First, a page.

He was educated at Westminster School, and Dr. Burney's Academy.
Transferred to the Repulse in 1809, to the Tonnant in 1811 and to the Bacchante in 1812-14, he took part in three attacks on enemy convoys in the Adriatic, boarding and capturing one vessel from the ship's yawl. Complimented for his bravery and promoted lieutenant in 1814, commander in 1817 and post-captain in 1823, he was given command of the frigate Rainbow on the East India Station in 1825 and arrived in Sydney in February 1827.
In April he organized the first regatta in Sydney Harbour. When sent on a duty voyage to Moreton Bay in June he took the unprecedented step of inviting Governor (Sir) Ralph Darling to accompany him and was honoured in the naming of Stradbroke Island, Dunwich, Rainbow Reach, and Rous Channel. His inherited interest in horse-racing led him to seek the improvement of colonial-bred horses and he imported the stallion Emigrant, and sent thoroughbred stock to Launceston, Van Diemen's Land, where he formed a company. Recalled to India on 29 July he returned to Sydney on 1 May 1828, bringing the thoroughbred mare Iris, and received a grant of 2560 acres (1036 ha) on the Molonglo plains (Canberra) with permission to buy another 9240 acres (3739 ha). On 14 August he left in the Rainbow to explore the northern rivers of New South Wales. Prevented by heavy surf from entering the undiscovered Clarence River he charted the Tweed River which he named the Clarence, unaware that it had been discovered and named in 1823 by John Oxley.
On his return journey he was the first government official to investigate an indentation of the coastline in Captain Flinders' chart five leagues (28 km) south of Cape Byron and on 26-27 August he entered and explored a river which he named the Richmond and the north headland Lennox, after Charles, the fifth Duke of Richmond of the Lennox line. After publishing a report of his discoveries in the Australian Quarterly Journal of Theology, Literature and Science, 1828, he returned to England in 1829 and retired on half-pay. Returning to the active list in 1835 he commanded the Pique, which grounded on the Labrador side of the Strait of Belle Isle in September. Without keels, rudder or pumps he made the 1500-mile (2414 km) journey to England where he was acquitted, but not commended, at a court-martial. He was promoted rear admiral in 1852 and admiral in 1864, but never went to sea again.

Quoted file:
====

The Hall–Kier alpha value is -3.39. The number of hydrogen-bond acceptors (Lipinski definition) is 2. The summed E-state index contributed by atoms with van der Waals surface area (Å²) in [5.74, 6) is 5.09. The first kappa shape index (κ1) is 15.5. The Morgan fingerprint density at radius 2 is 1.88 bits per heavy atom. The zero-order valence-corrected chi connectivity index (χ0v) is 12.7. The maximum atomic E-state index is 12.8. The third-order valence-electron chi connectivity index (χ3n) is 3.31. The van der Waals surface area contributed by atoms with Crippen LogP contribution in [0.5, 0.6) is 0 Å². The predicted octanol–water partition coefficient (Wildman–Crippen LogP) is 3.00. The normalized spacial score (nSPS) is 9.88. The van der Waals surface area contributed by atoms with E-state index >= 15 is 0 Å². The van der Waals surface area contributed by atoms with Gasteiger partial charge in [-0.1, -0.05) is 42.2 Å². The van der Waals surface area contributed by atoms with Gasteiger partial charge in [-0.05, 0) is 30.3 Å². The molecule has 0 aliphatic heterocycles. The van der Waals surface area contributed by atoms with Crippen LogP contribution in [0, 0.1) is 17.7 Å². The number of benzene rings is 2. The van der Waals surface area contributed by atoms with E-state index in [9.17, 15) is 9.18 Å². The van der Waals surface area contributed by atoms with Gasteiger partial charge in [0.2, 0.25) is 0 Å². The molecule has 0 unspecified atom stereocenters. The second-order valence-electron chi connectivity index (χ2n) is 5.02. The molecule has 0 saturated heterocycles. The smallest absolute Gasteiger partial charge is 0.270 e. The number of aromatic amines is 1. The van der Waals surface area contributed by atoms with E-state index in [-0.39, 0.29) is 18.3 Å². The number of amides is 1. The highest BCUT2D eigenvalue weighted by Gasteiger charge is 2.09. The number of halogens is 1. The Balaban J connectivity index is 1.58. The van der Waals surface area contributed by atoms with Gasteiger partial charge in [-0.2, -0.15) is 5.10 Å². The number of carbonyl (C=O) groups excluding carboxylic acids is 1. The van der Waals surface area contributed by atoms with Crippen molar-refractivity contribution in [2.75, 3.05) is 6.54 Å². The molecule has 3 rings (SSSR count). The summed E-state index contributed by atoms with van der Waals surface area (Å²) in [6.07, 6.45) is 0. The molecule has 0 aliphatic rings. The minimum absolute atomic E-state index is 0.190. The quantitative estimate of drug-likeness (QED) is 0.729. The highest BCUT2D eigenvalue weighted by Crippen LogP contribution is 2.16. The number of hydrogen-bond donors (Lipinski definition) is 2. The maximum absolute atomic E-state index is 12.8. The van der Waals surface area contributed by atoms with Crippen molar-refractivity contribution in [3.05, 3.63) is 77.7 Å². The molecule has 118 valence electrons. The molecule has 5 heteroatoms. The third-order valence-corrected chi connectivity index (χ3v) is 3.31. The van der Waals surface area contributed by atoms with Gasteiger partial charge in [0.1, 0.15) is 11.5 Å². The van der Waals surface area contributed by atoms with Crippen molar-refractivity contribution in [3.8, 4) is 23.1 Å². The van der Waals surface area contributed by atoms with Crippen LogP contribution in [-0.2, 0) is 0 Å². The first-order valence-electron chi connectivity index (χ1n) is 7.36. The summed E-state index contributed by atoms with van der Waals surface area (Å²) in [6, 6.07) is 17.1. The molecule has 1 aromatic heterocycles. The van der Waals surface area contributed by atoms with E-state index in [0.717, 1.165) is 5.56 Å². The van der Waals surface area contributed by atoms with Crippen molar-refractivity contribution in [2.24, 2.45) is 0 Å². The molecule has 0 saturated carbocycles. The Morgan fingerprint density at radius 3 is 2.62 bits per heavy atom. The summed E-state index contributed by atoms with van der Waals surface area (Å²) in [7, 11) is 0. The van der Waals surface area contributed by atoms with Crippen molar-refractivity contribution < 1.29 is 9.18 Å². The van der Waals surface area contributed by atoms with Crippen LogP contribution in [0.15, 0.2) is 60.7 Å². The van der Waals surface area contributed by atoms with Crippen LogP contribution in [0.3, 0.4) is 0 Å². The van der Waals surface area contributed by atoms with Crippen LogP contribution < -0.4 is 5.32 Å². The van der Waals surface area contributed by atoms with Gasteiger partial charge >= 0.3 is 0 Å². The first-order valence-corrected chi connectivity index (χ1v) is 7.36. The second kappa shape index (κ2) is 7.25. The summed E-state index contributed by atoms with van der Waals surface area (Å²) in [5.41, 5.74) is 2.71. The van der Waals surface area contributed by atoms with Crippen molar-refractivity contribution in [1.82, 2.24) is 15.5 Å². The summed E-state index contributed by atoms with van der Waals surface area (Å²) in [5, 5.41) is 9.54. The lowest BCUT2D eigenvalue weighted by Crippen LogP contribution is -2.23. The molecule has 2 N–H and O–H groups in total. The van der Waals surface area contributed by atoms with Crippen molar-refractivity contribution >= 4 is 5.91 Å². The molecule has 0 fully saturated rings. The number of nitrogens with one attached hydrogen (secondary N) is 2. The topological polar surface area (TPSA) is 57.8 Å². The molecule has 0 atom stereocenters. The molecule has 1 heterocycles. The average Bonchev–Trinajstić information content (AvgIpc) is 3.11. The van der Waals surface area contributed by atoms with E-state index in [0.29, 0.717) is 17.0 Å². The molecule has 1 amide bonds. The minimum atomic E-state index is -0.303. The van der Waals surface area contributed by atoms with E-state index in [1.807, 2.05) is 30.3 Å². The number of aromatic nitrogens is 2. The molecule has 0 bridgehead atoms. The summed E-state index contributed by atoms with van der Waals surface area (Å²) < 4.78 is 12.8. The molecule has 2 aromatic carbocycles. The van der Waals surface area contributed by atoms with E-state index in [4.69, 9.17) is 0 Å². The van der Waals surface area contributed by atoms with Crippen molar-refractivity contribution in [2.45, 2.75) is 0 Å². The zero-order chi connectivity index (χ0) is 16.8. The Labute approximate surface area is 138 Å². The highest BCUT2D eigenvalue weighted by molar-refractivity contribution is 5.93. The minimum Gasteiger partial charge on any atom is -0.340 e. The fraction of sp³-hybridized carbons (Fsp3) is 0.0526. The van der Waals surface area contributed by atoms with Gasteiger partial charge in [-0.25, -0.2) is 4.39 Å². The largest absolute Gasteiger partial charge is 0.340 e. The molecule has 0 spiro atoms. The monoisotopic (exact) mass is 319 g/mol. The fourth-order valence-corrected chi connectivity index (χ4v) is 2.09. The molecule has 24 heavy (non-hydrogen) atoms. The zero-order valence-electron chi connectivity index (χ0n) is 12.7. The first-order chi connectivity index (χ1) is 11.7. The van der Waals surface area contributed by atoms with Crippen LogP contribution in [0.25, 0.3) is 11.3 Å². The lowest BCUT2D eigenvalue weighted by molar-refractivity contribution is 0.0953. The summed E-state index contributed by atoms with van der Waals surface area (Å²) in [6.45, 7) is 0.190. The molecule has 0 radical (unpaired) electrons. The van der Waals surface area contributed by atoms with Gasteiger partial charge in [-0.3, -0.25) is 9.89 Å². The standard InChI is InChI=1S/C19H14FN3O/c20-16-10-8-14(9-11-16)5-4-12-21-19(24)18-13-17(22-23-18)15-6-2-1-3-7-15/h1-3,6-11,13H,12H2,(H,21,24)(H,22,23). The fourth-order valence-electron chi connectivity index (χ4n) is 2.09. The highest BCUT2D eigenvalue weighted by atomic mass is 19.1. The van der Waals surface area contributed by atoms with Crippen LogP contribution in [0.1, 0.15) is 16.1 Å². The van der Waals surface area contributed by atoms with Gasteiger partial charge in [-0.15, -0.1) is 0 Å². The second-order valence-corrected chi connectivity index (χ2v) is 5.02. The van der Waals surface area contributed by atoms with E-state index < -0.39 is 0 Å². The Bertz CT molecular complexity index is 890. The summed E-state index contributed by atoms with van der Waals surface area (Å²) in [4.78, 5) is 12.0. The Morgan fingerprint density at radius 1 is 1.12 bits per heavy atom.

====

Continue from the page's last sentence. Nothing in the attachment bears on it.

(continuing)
In 1838 he was elected steward of the Jockey Club. He won the Westminster seat in the House of Commons against strong opposition in 1841 and, although created first lord of the Admiralty by Sir Robert Peel in 1846, he retired and devoted the rest of his life to the turf. Following the publication of his The Laws and Practice of Horse Racing (London, 1866) he became a recognized authority as honorary handicapper of the Jockey Club and author of the weight-for-age scale.
He died without issue in 1877.
In the general election of July 1841, he was elected as Conservative Member of Parliament (MP) for Westminster.
On 2 January 1836 he married Sophia, daughter and heiress of James Ramsay Cuthbert.